New research from Accenture reveals businesses in 2017 lost $2.5 trillion worldwide due to poor personalization and a lack of trust, with companies in the United States suffering $756 billion in lost retail and brand sales alone as over 40 percent of customers cut ties.


With nearly a decade of data technology solutions behind us, this is somewhat surprising. But the reality is that many marketers are still working with legacy systems within organizational silos without a clear personalization mission.

While technology and functional concerns may be out of a marketer’s scope, determining ways to honestly and openly collect customer data at each possible touch point should be a top priority. When done right, personalization not only adds value to customers’ lives, it adds value to the company.

Mistake #3: Technologies still lack the human touch

When it comes to creating personalized brand experiences, technology is going to be key. But before investing heavily in augmented reality, virtual reality and artificial intelligence, marketers must consider what technologies are actually relevant to their customers.

Technology is not just a mechanism for communicating with customers; it’s actually changed how consumers behave at each stage in their buying journey. Marketers need to adapt to meet customers on their terms and integrate technologies thoughtfully, with customer experience top of mind. If they don’t, brands risk losing the human touch and alienating their customers.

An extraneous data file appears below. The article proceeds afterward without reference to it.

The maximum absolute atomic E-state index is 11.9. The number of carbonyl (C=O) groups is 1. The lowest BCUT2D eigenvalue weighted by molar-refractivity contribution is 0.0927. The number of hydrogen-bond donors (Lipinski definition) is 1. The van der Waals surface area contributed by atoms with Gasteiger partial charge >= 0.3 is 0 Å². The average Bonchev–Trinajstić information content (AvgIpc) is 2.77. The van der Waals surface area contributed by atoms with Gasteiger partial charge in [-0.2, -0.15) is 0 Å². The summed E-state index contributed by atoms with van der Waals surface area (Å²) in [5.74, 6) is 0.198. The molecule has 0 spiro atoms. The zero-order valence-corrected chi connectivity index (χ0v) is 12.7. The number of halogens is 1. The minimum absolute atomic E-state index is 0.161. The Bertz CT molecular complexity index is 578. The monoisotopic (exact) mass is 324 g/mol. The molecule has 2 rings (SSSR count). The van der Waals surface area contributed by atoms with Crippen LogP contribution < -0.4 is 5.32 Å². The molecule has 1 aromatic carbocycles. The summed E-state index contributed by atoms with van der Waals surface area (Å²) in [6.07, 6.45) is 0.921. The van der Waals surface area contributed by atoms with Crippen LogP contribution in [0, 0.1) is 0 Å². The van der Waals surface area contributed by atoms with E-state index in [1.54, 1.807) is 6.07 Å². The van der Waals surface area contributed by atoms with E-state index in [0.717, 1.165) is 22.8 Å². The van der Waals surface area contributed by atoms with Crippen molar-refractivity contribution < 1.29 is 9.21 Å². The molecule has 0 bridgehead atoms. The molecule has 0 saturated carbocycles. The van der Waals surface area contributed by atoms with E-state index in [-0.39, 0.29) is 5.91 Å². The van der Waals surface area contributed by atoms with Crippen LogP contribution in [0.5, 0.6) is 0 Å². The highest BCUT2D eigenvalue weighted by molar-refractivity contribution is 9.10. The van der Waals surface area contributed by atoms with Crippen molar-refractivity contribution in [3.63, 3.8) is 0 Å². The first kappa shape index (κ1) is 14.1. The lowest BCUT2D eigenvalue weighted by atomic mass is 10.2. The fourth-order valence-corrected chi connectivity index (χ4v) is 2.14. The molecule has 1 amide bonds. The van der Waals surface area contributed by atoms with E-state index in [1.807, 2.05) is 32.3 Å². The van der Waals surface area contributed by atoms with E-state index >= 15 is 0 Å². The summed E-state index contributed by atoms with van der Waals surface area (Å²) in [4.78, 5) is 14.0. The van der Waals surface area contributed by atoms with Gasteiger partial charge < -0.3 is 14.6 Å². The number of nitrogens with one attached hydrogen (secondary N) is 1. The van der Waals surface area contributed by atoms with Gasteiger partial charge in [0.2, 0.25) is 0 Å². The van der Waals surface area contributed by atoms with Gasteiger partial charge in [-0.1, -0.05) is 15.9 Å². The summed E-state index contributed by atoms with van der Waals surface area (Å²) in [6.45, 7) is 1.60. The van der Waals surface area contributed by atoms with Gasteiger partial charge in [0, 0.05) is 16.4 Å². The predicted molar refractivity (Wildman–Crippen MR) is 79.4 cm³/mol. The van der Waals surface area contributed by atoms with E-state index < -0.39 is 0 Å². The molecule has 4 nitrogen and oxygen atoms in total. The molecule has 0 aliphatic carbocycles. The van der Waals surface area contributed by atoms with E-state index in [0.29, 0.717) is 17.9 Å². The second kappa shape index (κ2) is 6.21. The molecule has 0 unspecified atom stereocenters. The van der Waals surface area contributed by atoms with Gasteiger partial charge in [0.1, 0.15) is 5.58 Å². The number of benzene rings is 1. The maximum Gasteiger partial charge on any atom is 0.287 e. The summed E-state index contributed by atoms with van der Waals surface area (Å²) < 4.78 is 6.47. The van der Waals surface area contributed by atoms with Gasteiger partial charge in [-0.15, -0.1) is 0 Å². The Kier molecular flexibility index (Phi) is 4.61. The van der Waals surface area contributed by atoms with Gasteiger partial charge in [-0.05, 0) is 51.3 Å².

Research from Accenture reveals 83 percent of consumers in the United States “prefer dealing with human beings over digital channels to solve customer services issues,” and 77 percent feel the same when it comes to seeking advice.


I am not underplaying the importance of technology here, I am only trying to show the importance of remembering the fundamentals of marketing and using our heads, not just machines, to craft genuine and significant brand engagements.

Hey, we all make mistakes, and I realize the ones I’ve just listed may seem like insurmountable challenges. But by evolving our marketing mindsets, they can all be overcome. Similar to the way Murray’s “Groundhog Day” character transformed, marketers who pay attention to the behaviors and activities of customers — understanding what they need at the right moment, anticipating what they may desire next and using all of this knowledge to improve how we engage with them — will establish long-term relationships and a new era of opportunities.

And that’s every brand’s true Hollywood ending.

Contributing authors are invited to create content for MarTech and are chosen for their expertise and contribution to the martech community. Our contributors work under the oversight of the editorial staff and contributions are checked for quality and relevance to our readers. The opinions they express are their own.

About the author

Mike Sands
Mike Sands is CEO of Signal. Prior to joining the company, he was part of the original Orbitz management team and held the positions of CMO and COO. While at Orbitz, Mike helped take the business from start-up to IPO, then through two acquisitions (Cendant and Blackstone). After Orbitz, Mike joined The Pritzker Group as a partner on their private equity team. Mike also has held management roles at General Motors Corporation and Leo Burnett. His work at General Motors led him to be named a “Marketer of the Next Generation” by Brandweek magazine. Mike holds a Bachelor of Science degree in Communications from Northwestern University and a Masters in Management degree from the J.L. Kellogg School of Management.